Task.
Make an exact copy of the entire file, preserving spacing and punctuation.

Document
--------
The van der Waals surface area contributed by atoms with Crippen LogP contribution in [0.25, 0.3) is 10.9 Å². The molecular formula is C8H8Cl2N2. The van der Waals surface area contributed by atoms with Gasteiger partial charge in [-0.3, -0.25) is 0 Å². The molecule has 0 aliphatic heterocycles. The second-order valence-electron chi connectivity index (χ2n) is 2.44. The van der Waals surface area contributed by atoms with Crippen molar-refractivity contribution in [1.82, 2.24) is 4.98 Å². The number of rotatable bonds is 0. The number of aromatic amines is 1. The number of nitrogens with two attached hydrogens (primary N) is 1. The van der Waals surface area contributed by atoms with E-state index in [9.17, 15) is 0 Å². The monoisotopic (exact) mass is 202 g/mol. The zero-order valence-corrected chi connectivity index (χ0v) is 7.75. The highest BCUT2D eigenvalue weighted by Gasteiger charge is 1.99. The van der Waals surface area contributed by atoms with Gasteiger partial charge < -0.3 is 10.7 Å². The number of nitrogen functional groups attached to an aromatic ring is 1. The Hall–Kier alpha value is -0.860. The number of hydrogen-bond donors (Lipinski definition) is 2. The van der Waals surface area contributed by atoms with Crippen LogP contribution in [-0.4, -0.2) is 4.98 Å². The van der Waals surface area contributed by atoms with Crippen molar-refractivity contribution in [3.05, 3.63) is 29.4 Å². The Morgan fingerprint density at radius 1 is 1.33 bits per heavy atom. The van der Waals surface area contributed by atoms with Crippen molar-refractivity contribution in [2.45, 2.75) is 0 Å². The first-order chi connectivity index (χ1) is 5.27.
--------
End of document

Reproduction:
The van der Waals surface area contributed by atoms with Crippen LogP contribution in [0.25, 0.3) is 10.9 Å². The molecular formula is C8H8Cl2N2. The van der Waals surface area contributed by atoms with Gasteiger partial charge in [-0.3, -0.25) is 0 Å². The molecule has 0 aliphatic heterocycles. The second-order valence-electron chi connectivity index (χ2n) is 2.44. The van der Waals surface area contributed by atoms with Crippen molar-refractivity contribution in [1.82, 2.24) is 4.98 Å². The number of rotatable bonds is 0. The number of aromatic amines is 1. The number of nitrogens with two attached hydrogens (primary N) is 1. The van der Waals surface area contributed by atoms with E-state index in [9.17, 15) is 0 Å². The monoisotopic (exact) mass is 202 g/mol. The zero-order valence-corrected chi connectivity index (χ0v) is 7.75. The highest BCUT2D eigenvalue weighted by Gasteiger charge is 1.99. The van der Waals surface area contributed by atoms with Gasteiger partial charge < -0.3 is 10.7 Å². The number of nitrogen functional groups attached to an aromatic ring is 1. The Hall–Kier alpha value is -0.860. The number of hydrogen-bond donors (Lipinski definition) is 2. The van der Waals surface area contributed by atoms with Crippen LogP contribution in [-0.4, -0.2) is 4.98 Å². The van der Waals surface area contributed by atoms with Crippen molar-refractivity contribution in [3.05, 3.63) is 29.4 Å². The Morgan fingerprint density at radius 1 is 1.33 bits per heavy atom. The van der Waals surface area contributed by atoms with Crippen molar-refractivity contribution in [2.45, 2.75) is 0 Å². The first-order chi connectivity index (χ1) is 5.27.